My choice is not to carry handloads in most cases. Use of factory ammo avoids raising certain questions. There is also a reliability factor. But the main factor is that I don't want to see some overzealous politician to take my use of handloads against a bad guy as an excuse to try to regulate or to ban hobby hand loading.

Clark--Good topic, here. While I generally agree, as above, with the premise of not carrying handloads, I too believe that Ayoob goes a little overboard with his ALWAYS admonitions in his writings. BUT---say what you will about this "Expert in Police Firearms Matters" never having been a full-time paid cop in his life. And, that he tends to change his opinion about some subjects thrice in two years, the fact remains he DOES have some standing as an expert witness in court. He gets paid good money as a consultant to figure what CAN go wrong in court.

In answer, no, I have ZERO court case cites concerning any civil damages being paid as a result of hand load use in a "good" shooting. Further, I've never heard of any criminal verdicts being rendered by judge or jury for this reason. But I won't say there's never been court testimony in this regard, and who's to say what influences a jury, even if it didn't get into the news reports?

El Rojo--I don't want MY pistol locked up in a lab vault for months or years, either. But it is a fact of life, and I can only hope the examiners will keep it clean and lightly oiled while they have it! This is one reason I won't carry my D-engraved Government Model with the fancy stocks except for weddings and funerals. I know you were making a serious point with your scenario, but you had me laughing out loud!

Cougar--Good points and excellent cautions, sir. I was about to speak to several of the same items but went back and read your replies and you've already covered them.

Best regards to all--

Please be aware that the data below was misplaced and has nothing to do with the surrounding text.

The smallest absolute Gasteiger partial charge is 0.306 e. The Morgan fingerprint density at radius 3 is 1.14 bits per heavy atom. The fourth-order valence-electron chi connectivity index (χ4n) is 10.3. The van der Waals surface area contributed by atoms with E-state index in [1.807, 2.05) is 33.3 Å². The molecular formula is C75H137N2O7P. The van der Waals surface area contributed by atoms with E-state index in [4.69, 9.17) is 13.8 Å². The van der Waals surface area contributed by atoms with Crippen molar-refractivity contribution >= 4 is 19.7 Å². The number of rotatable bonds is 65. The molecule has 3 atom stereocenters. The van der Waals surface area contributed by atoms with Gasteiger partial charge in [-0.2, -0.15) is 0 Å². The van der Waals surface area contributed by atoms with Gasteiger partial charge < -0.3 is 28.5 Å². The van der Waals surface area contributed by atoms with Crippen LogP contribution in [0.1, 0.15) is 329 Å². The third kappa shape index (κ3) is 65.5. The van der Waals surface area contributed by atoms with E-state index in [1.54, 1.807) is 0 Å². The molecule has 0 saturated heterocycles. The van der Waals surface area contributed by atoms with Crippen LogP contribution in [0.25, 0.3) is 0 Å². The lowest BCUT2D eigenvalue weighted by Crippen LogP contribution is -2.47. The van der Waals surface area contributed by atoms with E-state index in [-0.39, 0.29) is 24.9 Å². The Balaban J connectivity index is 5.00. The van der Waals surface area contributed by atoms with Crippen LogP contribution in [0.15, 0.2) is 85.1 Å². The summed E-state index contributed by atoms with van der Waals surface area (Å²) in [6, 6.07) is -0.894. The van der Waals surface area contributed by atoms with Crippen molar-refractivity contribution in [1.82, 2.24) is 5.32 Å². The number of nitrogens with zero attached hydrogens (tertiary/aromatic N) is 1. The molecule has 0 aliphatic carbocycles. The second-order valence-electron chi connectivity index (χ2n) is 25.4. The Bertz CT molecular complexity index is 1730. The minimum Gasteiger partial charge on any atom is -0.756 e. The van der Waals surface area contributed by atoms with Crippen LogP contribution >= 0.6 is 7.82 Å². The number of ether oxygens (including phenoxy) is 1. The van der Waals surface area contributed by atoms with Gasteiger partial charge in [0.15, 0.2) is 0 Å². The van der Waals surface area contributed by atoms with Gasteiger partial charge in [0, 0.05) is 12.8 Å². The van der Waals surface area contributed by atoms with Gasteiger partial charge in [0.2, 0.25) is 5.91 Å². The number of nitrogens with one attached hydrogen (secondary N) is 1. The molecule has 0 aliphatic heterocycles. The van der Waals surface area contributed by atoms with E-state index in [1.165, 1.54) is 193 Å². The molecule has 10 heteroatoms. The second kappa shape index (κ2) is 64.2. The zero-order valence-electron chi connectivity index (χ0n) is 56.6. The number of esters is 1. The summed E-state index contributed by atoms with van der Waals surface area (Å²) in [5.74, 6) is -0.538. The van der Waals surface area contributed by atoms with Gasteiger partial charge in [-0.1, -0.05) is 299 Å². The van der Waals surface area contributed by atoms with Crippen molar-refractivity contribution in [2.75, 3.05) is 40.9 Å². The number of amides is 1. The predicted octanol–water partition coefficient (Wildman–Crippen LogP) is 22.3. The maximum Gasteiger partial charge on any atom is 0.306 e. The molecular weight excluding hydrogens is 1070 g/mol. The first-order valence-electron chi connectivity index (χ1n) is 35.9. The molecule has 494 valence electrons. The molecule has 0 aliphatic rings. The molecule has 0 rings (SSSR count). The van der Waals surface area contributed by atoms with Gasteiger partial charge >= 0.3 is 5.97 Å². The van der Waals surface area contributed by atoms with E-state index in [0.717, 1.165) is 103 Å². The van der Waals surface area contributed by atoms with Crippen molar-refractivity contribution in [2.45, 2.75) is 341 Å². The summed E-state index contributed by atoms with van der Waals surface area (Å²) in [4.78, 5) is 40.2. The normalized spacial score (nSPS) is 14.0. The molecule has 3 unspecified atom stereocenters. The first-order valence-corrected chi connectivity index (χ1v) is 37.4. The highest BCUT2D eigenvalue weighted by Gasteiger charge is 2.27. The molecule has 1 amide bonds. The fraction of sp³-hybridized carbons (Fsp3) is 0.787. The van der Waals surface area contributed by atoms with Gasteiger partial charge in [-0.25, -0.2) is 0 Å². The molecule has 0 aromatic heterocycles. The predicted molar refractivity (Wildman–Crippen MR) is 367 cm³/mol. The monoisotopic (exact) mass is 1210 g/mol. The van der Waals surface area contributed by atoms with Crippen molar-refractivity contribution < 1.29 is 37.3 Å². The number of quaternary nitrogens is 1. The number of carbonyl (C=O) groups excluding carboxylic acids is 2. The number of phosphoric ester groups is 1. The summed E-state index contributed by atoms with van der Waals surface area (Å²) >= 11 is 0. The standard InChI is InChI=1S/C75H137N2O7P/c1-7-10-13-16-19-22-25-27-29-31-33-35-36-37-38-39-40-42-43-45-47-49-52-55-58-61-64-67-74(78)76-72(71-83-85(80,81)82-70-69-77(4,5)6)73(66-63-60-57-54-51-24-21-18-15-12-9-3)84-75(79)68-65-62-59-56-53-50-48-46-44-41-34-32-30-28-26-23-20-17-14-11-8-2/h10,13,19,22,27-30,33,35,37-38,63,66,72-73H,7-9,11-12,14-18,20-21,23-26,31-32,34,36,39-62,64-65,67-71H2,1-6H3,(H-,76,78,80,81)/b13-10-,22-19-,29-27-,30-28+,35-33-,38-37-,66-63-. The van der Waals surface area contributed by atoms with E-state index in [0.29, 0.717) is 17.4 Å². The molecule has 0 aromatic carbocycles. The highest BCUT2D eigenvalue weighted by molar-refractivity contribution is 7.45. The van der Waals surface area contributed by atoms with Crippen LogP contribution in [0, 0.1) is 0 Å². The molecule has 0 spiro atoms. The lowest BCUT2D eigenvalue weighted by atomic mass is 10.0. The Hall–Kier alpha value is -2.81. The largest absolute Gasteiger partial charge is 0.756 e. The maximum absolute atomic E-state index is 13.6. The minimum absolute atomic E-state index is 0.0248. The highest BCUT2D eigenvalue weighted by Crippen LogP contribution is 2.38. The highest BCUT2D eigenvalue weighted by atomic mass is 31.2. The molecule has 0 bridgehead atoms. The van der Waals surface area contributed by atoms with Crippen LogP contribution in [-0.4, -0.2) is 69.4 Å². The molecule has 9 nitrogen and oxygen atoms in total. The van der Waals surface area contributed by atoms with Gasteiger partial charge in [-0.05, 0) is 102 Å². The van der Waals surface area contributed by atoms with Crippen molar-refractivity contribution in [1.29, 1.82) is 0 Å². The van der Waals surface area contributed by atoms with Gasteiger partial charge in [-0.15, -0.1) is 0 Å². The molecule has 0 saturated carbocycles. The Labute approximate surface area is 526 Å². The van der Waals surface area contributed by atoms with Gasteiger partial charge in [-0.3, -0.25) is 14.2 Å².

Johnny

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[This message has been edited by Johnny Guest (edited September 15, 2000).]
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Old September 15, 2000, 07:18 PM   #15
johnwill
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<BLOCKQUOTE><font size="1" face="Verdana, Arial">quote:</font><HR>Originally posted by El Rojo:
I don't want my gun to have to be in possession of the state after I get in a shootout. That will suck! I will have to carry my other guns till I get it back or buy another G 27.[/quote]

I can assure you that if you are involved in a shooting of any kind, you will be doing without the gun involved for some time. As long as no criminal charges are filed, you will most likely get it back, but that could be months later.

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Old September 15, 2000, 07:20 PM   #16
johnwill
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<BLOCKQUOTE><font size="1" face="Verdana, Arial">quote:</font><HR>Originally posted by Mikul:
I STILL don't see how a cop can look at a cartidge and tell that it's not factory. [/quote]

Perhaps the typical street cop, I really don't know. However, it's not going to be the typical street cop doing the looking as a rule...


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Old September 15, 2000, 08:53 PM   #17
trlmech
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I find this question puzzling, but maybe its just where I live,rural Virginia.If some desperate for business trial lawyer brought a civil suit in a self-defense case the Commonwealths Attorney (local prosecuter) found justified, any jury I can imagine would't care if you had used a low yield nuclear weapon against the puke.
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Old September 15, 2000, 08:58 PM   #18
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Just to be safe, I won't post how many grains of plutonium should be used.
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Old September 16, 2000, 01:21 AM   #19
ARshooter
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If you are ever involved in a shooting to defend yourself, there are several things that you MUST REMEMBER.

1) You used your firearm as a last resort. The BG gave you no choice. It was either shoot him or be killed or suffer serious bodily injury. You must have thought out all the other possibilities available to you to get out of the situation that the BG put you into before going to the gun.

2) You shot to STOP the BG from completing what he was doing (robbery, ADW, Att murder, etc), not to kill him. You must remove the word "murder" & "kill" from your statement when it relates to what you wanted to do to the BG. You just wanted to STOP his criminal act.

3) If you shoot a person for committing a PROPERTY CRIME you can expect problems. Theft of property does not warrant shooting someone in the eyes of the court.

4) You were either legal to shoot or you were not. Caliber will not matter. Type of bullet used? Don't know how some idiot prosecutors would rule on that.